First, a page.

Usually on Mobile Geeks we care more about mobile technologies such as smartphones, tablets and wearables, but today we bring you a video from IDF San Fransisco which showcases the other end of the technology scale. Check out this incredible demo of the new Intel Haswell-E processor paired with no less than four NVIDIA Titan graphics cards. There is only one word for this machine… Sick!
The eternal question for any geek is always of course, ‘Can it run Crysis?’. In this case the answer is an emphatic yes. The demo that Sascha caught during IDF was in fact running the latest Crysis 3 in an incredible 12K resolution spread across three displays. The result is a jaw dropping first person shooter experience. Check out the video below:
Haswell-E is the very latest performance oriented architecture from Intel, predominantly developed to create the next generation of Xeon server chips, but for those of us who need the absolute maximum performance, Intel also has its line of Extreme Edition desktop CPUs that are based on the same architecture. Derived from the more mainstream Haswell architecture, the Haswell-E based Intel Core i7-5960X Extreme Edition used in the demo is effectively the new top dog in enthusiast computing. It is a quad core chip clocked at 3GHz with a Turbo clock of up to 3.5GHz, a massive 20MB of smart cache and a whopping TDP of 140 watts. The Core i7-5960X alone will cost you above $1000 USD.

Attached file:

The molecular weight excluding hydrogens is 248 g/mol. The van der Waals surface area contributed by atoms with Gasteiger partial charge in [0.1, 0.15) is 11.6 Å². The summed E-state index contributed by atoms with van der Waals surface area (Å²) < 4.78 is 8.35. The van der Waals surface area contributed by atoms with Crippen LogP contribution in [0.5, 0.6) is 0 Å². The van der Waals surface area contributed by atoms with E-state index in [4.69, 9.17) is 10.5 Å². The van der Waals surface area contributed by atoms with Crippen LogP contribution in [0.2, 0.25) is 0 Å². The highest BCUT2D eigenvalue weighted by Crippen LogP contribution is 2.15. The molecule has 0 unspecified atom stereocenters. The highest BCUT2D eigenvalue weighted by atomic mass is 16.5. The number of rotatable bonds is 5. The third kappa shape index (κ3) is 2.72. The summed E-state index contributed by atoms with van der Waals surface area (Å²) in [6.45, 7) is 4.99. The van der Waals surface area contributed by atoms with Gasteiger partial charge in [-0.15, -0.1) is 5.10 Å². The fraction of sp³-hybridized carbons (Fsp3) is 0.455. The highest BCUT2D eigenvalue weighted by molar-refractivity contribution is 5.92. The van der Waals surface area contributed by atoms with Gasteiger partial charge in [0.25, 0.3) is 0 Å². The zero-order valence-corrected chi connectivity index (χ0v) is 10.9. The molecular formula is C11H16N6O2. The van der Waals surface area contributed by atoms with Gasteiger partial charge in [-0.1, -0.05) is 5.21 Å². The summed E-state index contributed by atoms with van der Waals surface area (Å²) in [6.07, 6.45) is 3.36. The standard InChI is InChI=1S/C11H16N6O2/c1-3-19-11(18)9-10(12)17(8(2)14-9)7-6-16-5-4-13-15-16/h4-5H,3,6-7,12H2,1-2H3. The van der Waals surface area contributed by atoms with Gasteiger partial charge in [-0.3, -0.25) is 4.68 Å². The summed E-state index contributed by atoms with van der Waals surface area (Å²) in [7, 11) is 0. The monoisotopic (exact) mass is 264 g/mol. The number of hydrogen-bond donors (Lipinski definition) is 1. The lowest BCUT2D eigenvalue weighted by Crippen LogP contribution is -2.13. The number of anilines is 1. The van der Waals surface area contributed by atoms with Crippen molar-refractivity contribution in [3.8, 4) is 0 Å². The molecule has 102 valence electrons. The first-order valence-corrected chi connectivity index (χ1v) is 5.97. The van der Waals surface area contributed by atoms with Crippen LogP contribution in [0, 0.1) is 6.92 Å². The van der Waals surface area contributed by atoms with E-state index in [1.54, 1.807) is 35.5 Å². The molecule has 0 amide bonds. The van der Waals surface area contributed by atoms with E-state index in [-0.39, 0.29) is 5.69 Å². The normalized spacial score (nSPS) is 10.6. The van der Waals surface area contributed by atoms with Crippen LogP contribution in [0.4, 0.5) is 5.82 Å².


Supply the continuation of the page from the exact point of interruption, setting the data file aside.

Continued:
However, if you are going to run Crysis on a 12k resolution rig, you need some very serious graphics processing, and this rig does not disappoint; it has no less than four NVIDIA Titan cards, served up in an SLI configuration that takes advantage of the Core i7-5960X’s 40 PCIe lanes. The first card gets a full x16 PCIe lanes while the other 3 get 8x lanes each. The result is probably the most powerful PC you can build right now.
Each of these NVIDIA Titan cards will cost you around $1000 USD, so if you total it all up – throw in a 1,500 watt power supply, a full X-ATX case, 64GB of high-end DDR4 memory and of course a bunch of SSDs in a RAID 0 array – you are talking about a rig that will cost you approx $8-9,000 USD. Not bad… Not bad at all folks.